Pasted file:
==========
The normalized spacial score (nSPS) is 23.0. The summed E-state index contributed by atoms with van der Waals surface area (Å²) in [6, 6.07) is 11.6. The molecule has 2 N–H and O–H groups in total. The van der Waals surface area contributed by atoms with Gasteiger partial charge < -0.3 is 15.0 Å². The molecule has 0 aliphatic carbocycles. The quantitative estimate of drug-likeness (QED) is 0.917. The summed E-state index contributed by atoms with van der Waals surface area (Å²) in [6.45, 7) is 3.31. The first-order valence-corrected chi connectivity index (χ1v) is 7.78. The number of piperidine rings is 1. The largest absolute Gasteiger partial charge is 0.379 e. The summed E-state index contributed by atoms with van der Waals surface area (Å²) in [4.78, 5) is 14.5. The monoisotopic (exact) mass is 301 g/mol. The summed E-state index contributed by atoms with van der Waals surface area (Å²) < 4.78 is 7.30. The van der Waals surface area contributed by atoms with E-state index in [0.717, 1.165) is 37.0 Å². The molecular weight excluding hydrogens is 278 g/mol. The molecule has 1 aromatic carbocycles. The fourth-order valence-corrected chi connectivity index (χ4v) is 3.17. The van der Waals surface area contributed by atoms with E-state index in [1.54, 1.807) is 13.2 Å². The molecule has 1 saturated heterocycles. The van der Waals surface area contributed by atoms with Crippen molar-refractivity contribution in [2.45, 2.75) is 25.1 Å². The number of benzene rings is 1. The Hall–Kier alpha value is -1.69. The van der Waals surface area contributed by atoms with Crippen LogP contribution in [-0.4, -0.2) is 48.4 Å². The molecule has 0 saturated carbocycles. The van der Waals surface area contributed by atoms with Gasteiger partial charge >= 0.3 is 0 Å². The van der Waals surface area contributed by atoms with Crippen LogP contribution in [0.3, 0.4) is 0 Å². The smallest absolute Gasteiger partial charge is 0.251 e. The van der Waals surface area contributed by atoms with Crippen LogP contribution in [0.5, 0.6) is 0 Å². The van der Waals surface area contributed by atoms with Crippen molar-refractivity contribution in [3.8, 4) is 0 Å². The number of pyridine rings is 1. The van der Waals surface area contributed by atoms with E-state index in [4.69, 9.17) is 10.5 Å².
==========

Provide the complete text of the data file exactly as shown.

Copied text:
The normalized spacial score (nSPS) is 23.0. The summed E-state index contributed by atoms with van der Waals surface area (Å²) in [6, 6.07) is 11.6. The molecule has 2 N–H and O–H groups in total. The van der Waals surface area contributed by atoms with Gasteiger partial charge < -0.3 is 15.0 Å². The molecule has 0 aliphatic carbocycles. The quantitative estimate of drug-likeness (QED) is 0.917. The summed E-state index contributed by atoms with van der Waals surface area (Å²) in [6.45, 7) is 3.31. The first-order valence-corrected chi connectivity index (χ1v) is 7.78. The number of piperidine rings is 1. The largest absolute Gasteiger partial charge is 0.379 e. The summed E-state index contributed by atoms with van der Waals surface area (Å²) in [4.78, 5) is 14.5. The monoisotopic (exact) mass is 301 g/mol. The summed E-state index contributed by atoms with van der Waals surface area (Å²) < 4.78 is 7.30. The van der Waals surface area contributed by atoms with E-state index in [0.717, 1.165) is 37.0 Å². The molecular weight excluding hydrogens is 278 g/mol. The molecule has 1 aromatic carbocycles. The fourth-order valence-corrected chi connectivity index (χ4v) is 3.17. The van der Waals surface area contributed by atoms with E-state index in [1.54, 1.807) is 13.2 Å². The molecule has 1 saturated heterocycles. The van der Waals surface area contributed by atoms with Crippen molar-refractivity contribution in [2.45, 2.75) is 25.1 Å². The number of benzene rings is 1. The Hall–Kier alpha value is -1.69. The van der Waals surface area contributed by atoms with Crippen LogP contribution in [-0.4, -0.2) is 48.4 Å². The molecule has 0 saturated carbocycles. The van der Waals surface area contributed by atoms with Gasteiger partial charge >= 0.3 is 0 Å². The van der Waals surface area contributed by atoms with Crippen LogP contribution in [0.3, 0.4) is 0 Å². The smallest absolute Gasteiger partial charge is 0.251 e. The van der Waals surface area contributed by atoms with Crippen LogP contribution in [0.5, 0.6) is 0 Å². The van der Waals surface area contributed by atoms with Crippen molar-refractivity contribution in [3.8, 4) is 0 Å². The number of pyridine rings is 1. The van der Waals surface area contributed by atoms with E-state index in [4.69, 9.17) is 10.5 Å².